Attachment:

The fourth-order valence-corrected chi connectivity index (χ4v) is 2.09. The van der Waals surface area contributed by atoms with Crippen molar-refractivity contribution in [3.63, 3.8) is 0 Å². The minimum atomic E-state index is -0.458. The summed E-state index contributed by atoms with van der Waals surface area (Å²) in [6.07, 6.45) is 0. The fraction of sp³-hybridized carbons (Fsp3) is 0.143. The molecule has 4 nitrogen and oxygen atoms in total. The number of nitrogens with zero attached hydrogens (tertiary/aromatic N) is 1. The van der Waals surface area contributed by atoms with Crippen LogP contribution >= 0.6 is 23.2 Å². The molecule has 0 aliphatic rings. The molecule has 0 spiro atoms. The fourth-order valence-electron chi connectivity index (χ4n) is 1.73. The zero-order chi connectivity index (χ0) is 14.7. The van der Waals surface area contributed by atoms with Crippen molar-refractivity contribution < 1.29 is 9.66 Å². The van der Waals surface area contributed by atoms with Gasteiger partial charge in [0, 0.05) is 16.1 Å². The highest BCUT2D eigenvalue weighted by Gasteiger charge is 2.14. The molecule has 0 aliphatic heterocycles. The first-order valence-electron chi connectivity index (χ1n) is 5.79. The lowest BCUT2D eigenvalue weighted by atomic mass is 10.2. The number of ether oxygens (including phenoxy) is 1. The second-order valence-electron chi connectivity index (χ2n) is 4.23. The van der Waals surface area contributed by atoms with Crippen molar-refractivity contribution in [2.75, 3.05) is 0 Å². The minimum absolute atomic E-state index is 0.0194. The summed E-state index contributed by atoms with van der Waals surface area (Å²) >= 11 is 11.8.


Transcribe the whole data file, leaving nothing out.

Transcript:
The fourth-order valence-corrected chi connectivity index (χ4v) is 2.09. The van der Waals surface area contributed by atoms with Crippen molar-refractivity contribution in [3.63, 3.8) is 0 Å². The minimum atomic E-state index is -0.458. The summed E-state index contributed by atoms with van der Waals surface area (Å²) in [6.07, 6.45) is 0. The fraction of sp³-hybridized carbons (Fsp3) is 0.143. The molecule has 4 nitrogen and oxygen atoms in total. The number of nitrogens with zero attached hydrogens (tertiary/aromatic N) is 1. The van der Waals surface area contributed by atoms with Crippen LogP contribution >= 0.6 is 23.2 Å². The molecule has 0 aliphatic rings. The molecule has 0 spiro atoms. The fourth-order valence-electron chi connectivity index (χ4n) is 1.73. The zero-order chi connectivity index (χ0) is 14.7. The van der Waals surface area contributed by atoms with Crippen molar-refractivity contribution < 1.29 is 9.66 Å². The van der Waals surface area contributed by atoms with Gasteiger partial charge in [0, 0.05) is 16.1 Å². The highest BCUT2D eigenvalue weighted by Gasteiger charge is 2.14. The molecule has 0 aliphatic heterocycles. The first-order valence-electron chi connectivity index (χ1n) is 5.79. The lowest BCUT2D eigenvalue weighted by atomic mass is 10.2. The number of ether oxygens (including phenoxy) is 1. The second-order valence-electron chi connectivity index (χ2n) is 4.23. The van der Waals surface area contributed by atoms with Crippen molar-refractivity contribution in [2.75, 3.05) is 0 Å². The minimum absolute atomic E-state index is 0.0194. The summed E-state index contributed by atoms with van der Waals surface area (Å²) >= 11 is 11.8.